The idea behind Denton’s NX35 music festival, now in its second year, is nothing short of genius. With dozens and dozens of bands making their way to Austin’s South-by-Southwest (SXSW), why not give them a place to stop off on their way into town and get in a gig? Call it leaching off one of the world’s premiere music festivals. Who cares? The northern part of the state gains by leaps and bounds, and this year’s festival has grown similarly in ambition. To preview this year’s fest, which features nearly 200 acts, we’ve pulled together some highlights.
The centerpiece of this year’s festival is the mammoth and free Flaming Lips/ Midlake show, which will take place at 6 p.m. on Saturday at The North Texas Fairgrounds. To get a sense of just how huge this “get” is for NX35, listen to how the stress of pulling it off seeps into this update on the NX35 site:
We’ve also discovered over the course of weeks that all of you are “excited” about the show. You find it “exciting” something like this is happening in Denton. And why wouldn’t you, but for us those e-words had become off-limits in our office. All the details––regardless of our staff’s rather broad range of production experience––have been hard to scale in light of the behemoth place this show occupies in our minds. The details begin to get in the way of the warm platitudes that poked and prodded us such a short time ago to try to stage something like this.
And that kind of sucks, because this stuff is supposed to be fun. It’s supposed to be a celebration of Denton’s unsinkable music culture. It’s supposed to be something that’s hopeful for better things in this place despite the regular challenges of covering the rent.
One of NX35’s highlights is its panels. This is, after all, a “conferette.” This year’s topics include:
A Keynote address from Steve Albini: The famed musician, engineer, and writer who helped craft the sounds of seminal albums like The Pixie’s Surfer Rosa and Nirvana’s In Utero.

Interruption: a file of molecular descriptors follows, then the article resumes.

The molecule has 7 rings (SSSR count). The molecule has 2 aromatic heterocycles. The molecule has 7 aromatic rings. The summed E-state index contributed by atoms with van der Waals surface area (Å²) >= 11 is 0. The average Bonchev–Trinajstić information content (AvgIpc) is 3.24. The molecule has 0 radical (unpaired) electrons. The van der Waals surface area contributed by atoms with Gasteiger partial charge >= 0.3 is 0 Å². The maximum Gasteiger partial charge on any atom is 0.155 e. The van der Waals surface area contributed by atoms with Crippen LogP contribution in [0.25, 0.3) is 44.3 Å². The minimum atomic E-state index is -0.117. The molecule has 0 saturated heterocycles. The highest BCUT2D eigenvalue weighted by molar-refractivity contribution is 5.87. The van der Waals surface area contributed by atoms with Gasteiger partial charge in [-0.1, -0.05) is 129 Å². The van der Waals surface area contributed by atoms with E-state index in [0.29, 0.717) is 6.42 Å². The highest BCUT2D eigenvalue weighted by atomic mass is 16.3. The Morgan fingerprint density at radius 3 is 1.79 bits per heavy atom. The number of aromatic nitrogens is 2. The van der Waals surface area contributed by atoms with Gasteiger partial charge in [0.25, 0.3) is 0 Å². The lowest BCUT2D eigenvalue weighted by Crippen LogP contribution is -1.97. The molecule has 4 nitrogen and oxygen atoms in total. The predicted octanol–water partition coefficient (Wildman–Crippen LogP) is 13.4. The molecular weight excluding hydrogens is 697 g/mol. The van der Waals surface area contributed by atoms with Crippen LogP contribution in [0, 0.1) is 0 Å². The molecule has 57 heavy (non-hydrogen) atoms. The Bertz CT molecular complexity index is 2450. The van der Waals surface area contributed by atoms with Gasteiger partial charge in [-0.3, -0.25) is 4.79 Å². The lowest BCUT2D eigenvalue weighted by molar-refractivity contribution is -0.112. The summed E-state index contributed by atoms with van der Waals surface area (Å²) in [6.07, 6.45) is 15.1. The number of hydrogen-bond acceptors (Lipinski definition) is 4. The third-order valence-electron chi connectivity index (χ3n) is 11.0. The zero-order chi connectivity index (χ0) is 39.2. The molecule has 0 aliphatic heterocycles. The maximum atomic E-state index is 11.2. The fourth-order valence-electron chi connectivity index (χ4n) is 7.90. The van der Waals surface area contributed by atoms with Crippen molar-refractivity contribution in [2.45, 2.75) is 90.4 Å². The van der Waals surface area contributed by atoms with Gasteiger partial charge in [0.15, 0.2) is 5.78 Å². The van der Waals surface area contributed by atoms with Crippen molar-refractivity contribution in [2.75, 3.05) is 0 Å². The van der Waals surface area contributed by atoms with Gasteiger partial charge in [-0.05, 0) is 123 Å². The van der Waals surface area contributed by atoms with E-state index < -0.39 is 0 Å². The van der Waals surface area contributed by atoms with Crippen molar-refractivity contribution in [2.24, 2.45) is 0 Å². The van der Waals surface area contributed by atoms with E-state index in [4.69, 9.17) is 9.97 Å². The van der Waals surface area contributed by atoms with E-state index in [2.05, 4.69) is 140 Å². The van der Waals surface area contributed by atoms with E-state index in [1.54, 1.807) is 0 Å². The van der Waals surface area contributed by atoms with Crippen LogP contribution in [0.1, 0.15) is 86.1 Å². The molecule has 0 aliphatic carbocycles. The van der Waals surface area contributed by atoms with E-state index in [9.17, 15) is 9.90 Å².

“From the Physical to the Digital:” A look at the transition in how music is stored and transferred.
“Drink and Think: Is Midlake Better than Miley Cyrus?” Attempts to answer this question: Are the merits of indie music more important than the merits of pop music?
“The Ever-Changing Live Music Landscape in DFW:” Does the proliferation of house shows in the area represent a new and profound shift in how live music is presented, performed, and promoted?
“The Changing Nature of Music Journalism:” A gathering of local music scribes will discuss the impact new media is having on old, dragging up those old questions: what are blogs, journalists, twitterers, etc.?
Bands to Take a Chance On
There are a number of local acts who stand out in the festival line up, including Neon Indian, Sarah Jaffe, Mathew and the Arogant Sea, Fergus & Geronimo, Telegraph Canyon, and Lips/Midlake. Here are some other bands that I think are worth checking out:
Electric Electric (Friday, Mar 12 at J&J’s Pizza, 118 W. Oak St.)
The only problem I have with Electric Electric is that I am not about eight years younger, heading to their show at NX35 with a bottle of vodka in my back pocket ready for a night of trance-induced madness. Via Strasbourg, France, Electric Electric’s dance-rock sound is heavy and hypnotic; their instrumental song/compositions kick-in and drive hard and then drive harder until you find yourself moving towards frenzy. Cathartic.
These guys from Denton have made it onto the bill of a couple of Gorilla vs. Bear-promoted shows in the area, and while there’s a hint of that very GvB 1960s-laced dream-pop here, PVC has a straight-ahead punk aggression that balances-out the influences. How very Denton of them.
Dear Human (Friday, Mar 12 at The Boiler Room, 101 W. Hickory St.)